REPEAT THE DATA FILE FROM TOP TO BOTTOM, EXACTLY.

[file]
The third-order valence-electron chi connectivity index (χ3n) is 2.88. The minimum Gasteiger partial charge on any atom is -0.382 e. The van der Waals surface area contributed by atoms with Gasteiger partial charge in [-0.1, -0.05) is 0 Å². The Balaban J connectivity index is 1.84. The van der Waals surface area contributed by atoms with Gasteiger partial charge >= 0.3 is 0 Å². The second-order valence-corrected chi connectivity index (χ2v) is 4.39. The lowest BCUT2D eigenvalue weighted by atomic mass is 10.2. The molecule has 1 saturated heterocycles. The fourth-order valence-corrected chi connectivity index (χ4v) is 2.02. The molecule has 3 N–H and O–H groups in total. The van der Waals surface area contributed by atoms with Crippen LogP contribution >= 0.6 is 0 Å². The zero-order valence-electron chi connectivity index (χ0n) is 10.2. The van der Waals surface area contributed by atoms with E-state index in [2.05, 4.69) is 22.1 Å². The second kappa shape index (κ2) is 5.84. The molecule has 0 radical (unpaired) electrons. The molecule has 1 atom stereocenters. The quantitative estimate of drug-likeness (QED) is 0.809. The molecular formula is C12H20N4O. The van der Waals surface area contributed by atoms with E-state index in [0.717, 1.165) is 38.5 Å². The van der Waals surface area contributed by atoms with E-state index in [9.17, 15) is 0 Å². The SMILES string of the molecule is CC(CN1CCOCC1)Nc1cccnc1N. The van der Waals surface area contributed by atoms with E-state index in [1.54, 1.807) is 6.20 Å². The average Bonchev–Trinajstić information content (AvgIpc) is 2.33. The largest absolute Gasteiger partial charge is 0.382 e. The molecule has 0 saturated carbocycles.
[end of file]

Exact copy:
The third-order valence-electron chi connectivity index (χ3n) is 2.88. The minimum Gasteiger partial charge on any atom is -0.382 e. The van der Waals surface area contributed by atoms with Gasteiger partial charge in [-0.1, -0.05) is 0 Å². The Balaban J connectivity index is 1.84. The van der Waals surface area contributed by atoms with Gasteiger partial charge >= 0.3 is 0 Å². The second-order valence-corrected chi connectivity index (χ2v) is 4.39. The lowest BCUT2D eigenvalue weighted by atomic mass is 10.2. The molecule has 1 saturated heterocycles. The fourth-order valence-corrected chi connectivity index (χ4v) is 2.02. The molecule has 3 N–H and O–H groups in total. The van der Waals surface area contributed by atoms with Crippen LogP contribution >= 0.6 is 0 Å². The zero-order valence-electron chi connectivity index (χ0n) is 10.2. The van der Waals surface area contributed by atoms with E-state index in [2.05, 4.69) is 22.1 Å². The second kappa shape index (κ2) is 5.84. The molecule has 0 radical (unpaired) electrons. The molecule has 1 atom stereocenters. The quantitative estimate of drug-likeness (QED) is 0.809. The molecular formula is C12H20N4O. The van der Waals surface area contributed by atoms with E-state index in [0.717, 1.165) is 38.5 Å². The van der Waals surface area contributed by atoms with E-state index in [9.17, 15) is 0 Å². The SMILES string of the molecule is CC(CN1CCOCC1)Nc1cccnc1N. The van der Waals surface area contributed by atoms with E-state index in [1.54, 1.807) is 6.20 Å². The average Bonchev–Trinajstić information content (AvgIpc) is 2.33. The largest absolute Gasteiger partial charge is 0.382 e. The molecule has 0 saturated carbocycles.